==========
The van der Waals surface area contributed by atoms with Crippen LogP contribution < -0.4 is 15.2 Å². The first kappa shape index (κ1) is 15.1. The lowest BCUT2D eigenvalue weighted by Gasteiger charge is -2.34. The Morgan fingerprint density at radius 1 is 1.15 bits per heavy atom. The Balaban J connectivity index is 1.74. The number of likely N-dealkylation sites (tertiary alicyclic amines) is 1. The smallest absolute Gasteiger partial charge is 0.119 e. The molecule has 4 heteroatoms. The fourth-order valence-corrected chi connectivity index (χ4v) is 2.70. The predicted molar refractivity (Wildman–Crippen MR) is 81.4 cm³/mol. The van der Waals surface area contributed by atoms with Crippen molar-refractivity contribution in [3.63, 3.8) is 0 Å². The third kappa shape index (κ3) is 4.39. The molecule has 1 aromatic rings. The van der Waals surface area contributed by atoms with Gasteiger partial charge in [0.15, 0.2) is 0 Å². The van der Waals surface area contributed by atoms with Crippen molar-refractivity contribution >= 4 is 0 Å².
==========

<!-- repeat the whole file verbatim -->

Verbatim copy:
The van der Waals surface area contributed by atoms with Crippen LogP contribution < -0.4 is 15.2 Å². The first kappa shape index (κ1) is 15.1. The lowest BCUT2D eigenvalue weighted by Gasteiger charge is -2.34. The Morgan fingerprint density at radius 1 is 1.15 bits per heavy atom. The Balaban J connectivity index is 1.74. The number of likely N-dealkylation sites (tertiary alicyclic amines) is 1. The smallest absolute Gasteiger partial charge is 0.119 e. The molecule has 4 heteroatoms. The fourth-order valence-corrected chi connectivity index (χ4v) is 2.70. The predicted molar refractivity (Wildman–Crippen MR) is 81.4 cm³/mol. The van der Waals surface area contributed by atoms with Crippen molar-refractivity contribution in [3.63, 3.8) is 0 Å². The third kappa shape index (κ3) is 4.39. The molecule has 1 aromatic rings. The van der Waals surface area contributed by atoms with Gasteiger partial charge in [0.15, 0.2) is 0 Å². The van der Waals surface area contributed by atoms with Crippen molar-refractivity contribution >= 4 is 0 Å².